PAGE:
During the battle over Credit CARD Act, much talk focused on what the legislation would -- and wouldn't -- do. A year after the two-phase law was rolled out, what's the word now?
Mostly, it's been a mixed bag.
Some of the significant changes under the law included:
45-day notice if the terms of your card change.
No rate increases in the first year.
Payment dates must be the same every month.
Statements must be delivered at least 21 days before the due date, and the statement must be explicit about late fees and other consequences of late payment.
Fees cannot exceed 25% of the initial credit limit on the card, and over-limit fees aren't allowed.
"The Credit CARD Act was designed to protect consumers from unfair credit card practices, eliminate predatory credit card lending tactics and increase transparency," says Barbara Stark of the nonprofit American Debt Counseling. Before this law was passed, she notes, "Banks could charge usurious fees to cardholders who went over their limits, apply payments to balances with lower interest rates first, put forth credit card offers with hidden fees and interest rate information and extend credit to individuals under the age of 21," she adds.
Before the act was passed, banks said that as a result of its provisions, they would have to raise rates or tighten credit, recalls Howard Dworkin, founder of Consolidated Credit Counseling Service.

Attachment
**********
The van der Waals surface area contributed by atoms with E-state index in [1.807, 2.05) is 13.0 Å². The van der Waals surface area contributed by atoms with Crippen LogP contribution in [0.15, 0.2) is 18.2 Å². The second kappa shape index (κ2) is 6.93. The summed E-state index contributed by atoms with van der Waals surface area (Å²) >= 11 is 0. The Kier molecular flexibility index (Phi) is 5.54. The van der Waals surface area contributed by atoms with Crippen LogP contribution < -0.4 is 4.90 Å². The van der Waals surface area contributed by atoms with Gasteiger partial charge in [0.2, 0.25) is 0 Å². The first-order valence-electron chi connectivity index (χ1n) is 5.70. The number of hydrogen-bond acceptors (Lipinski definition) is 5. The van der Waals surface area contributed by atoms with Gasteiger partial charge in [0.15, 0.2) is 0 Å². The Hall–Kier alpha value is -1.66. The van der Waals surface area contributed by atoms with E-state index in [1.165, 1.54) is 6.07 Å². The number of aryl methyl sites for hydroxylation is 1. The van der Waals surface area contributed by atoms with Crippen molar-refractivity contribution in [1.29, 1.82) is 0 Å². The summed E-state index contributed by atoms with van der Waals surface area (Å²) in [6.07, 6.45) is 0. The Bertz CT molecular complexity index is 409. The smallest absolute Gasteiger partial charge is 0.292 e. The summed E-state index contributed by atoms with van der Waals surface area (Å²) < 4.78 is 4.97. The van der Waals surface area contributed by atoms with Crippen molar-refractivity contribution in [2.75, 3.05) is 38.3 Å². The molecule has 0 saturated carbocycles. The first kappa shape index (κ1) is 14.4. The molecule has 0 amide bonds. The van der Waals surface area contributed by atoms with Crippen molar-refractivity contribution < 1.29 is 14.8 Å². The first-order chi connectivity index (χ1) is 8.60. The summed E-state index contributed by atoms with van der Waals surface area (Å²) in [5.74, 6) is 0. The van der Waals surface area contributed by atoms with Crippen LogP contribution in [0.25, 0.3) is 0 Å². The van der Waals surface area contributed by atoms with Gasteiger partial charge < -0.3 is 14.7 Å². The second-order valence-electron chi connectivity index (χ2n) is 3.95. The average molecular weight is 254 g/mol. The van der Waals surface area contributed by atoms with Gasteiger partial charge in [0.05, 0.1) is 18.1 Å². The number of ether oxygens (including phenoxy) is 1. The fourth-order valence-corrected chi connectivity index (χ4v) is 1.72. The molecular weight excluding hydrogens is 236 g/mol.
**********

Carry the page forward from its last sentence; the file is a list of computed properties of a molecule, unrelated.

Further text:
New Fees, Higher Rates
So, now how is credit card landscape shaping up? "New fees have emerged as a way to make up revenue, including foreign transaction fees, inactivity fees and minimum finance charges," says Ken Lin, CEO of Credit Karma, which offers free credit scores. Alliance Data Systems, which issues private-label cards for retailers, had recently started charging customers $1 per month to receive statements by mail but has since suspended the fee.
Interest rates have risen, from an average of just above 13% to 14.7% now, says Dworkin. However, a recent study from CardHub.com revealed that the increases result from the economic environment, not the CARD Act. Card issuers are cutting back on the amount of credit they extend to borrowers. The average credit line on a new card is $3,900 compared to more than $4,400 a year ago -- an 11% drop, he adds.
Then, too, the CARD Act aimed to protect students from credit card dangers by requiring those under 21 to have a co-signer on the account and prohibiting credit card companies from sending pre-approved offers to those under 21 in the mail. According to a recent study from the University of Houston, 76% of undergraduate students received standard credit card offers in the mail over the past year.
While it's still legal for companies to send such offers (the pre-approved offers are illegal), "the study shows how willing credit card companies are to find any and all loopholes,' says Scott Gamm, founder of HelpSaveMyDollars.com. "Credit card offers sent in the mail are usually littered with high fees and interest rates," he adds.
Getting Vital Information
So who's the winner in this credit battle royal? "The affluent still have affordable access to credit cards and lucrative reward programs. The demographic the act was to protect finds it very difficult to receive credit, and whey they do, it's expensive. Overall, there has been a negative impact on consumers," says Tim Smith, senior vice president at Firstsource Solutions, a business processor outsourcing company.